Indeed, one former Colorado journalist friend of mine waved off the Oliver bit, saying, “What is the point of scamming Mile High Living? It’s like scamming QVC.”

Oliver’s point was to show how easy it is get people at local news stations to hawk dubious products. The indication is some who are watching might not know about the pay-for-play arrangement or the low-bar vetting. “The integrity of local news is crucially important,” Oliver says in his segment. “And there is real harm for everyone if that integrity is damaged.” (Following the Oliver treatment, the Society of Professional Journalists called on news organizations to “end this practice of ‘pay to play,’ which deceives their audiences.”)

I reviewed a handful of Mile High Living clips and heard the host say “Sara Lee paid for today’s segment” at the end of one, and “the Colorado Department of Public Health and Environment sponsored today’s segment” at the end of another. At least they’re doing that. Some outlets in Colorado have been known to publish sponsored content without telling readers who is paying for it.

The Denver Post story, by John Wenzel, noted the newspaper’s own relationship to clarity in paid-for content:

To be fair, most media websites (including The Denver Post) also feature at-times-confusing content designed to look like news stories. That includes alt-weeklies like Westword, which first reported on the local angle. But few of us are tricked into running paid advertising for fake products in print, online or on-air.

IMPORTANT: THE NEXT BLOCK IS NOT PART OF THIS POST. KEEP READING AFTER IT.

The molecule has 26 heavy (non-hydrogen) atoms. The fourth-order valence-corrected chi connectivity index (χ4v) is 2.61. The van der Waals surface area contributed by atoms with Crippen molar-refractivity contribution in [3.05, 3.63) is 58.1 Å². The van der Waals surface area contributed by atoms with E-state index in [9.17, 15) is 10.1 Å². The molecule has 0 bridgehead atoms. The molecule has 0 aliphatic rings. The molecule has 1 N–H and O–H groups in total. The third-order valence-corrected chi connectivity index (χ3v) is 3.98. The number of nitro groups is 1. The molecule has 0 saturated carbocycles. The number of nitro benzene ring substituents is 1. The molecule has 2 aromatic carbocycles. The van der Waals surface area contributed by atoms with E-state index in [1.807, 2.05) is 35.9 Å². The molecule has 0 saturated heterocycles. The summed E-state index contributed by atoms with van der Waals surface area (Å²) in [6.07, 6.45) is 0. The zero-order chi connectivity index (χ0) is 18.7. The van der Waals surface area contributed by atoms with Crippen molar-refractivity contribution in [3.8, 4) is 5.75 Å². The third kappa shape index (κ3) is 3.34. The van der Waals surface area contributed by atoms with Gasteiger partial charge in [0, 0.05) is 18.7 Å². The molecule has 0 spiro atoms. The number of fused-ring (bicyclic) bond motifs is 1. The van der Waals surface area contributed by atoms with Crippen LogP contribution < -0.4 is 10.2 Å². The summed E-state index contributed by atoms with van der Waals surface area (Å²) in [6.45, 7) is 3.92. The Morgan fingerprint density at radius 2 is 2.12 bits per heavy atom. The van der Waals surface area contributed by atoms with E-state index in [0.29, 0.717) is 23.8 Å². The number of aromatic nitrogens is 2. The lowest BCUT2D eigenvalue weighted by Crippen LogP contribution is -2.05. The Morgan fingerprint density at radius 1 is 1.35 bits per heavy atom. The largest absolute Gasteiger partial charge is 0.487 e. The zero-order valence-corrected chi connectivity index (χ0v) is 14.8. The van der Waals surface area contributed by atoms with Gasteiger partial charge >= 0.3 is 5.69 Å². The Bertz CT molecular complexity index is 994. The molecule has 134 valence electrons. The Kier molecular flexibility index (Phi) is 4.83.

Ouch. Here was Westword’s take, which highlights the show’s damage control on social media, and also Mile High Living’s previous publicity of questionable products:

Although representatives of Mile High Living have not responded to Westword's requests for comment about being embarrassed across the planet, they clearly know what happened. Mid-morning on May 24, the Mile High Living Facebook page belatedly removed an irony-free post lauding the Venus Veil, which was said to use “proprietary magnetic fibers to improve bloodflow, boosting performance and sensation” — but not before we saved dozens of alternately hilarious and withering comments from viewers. …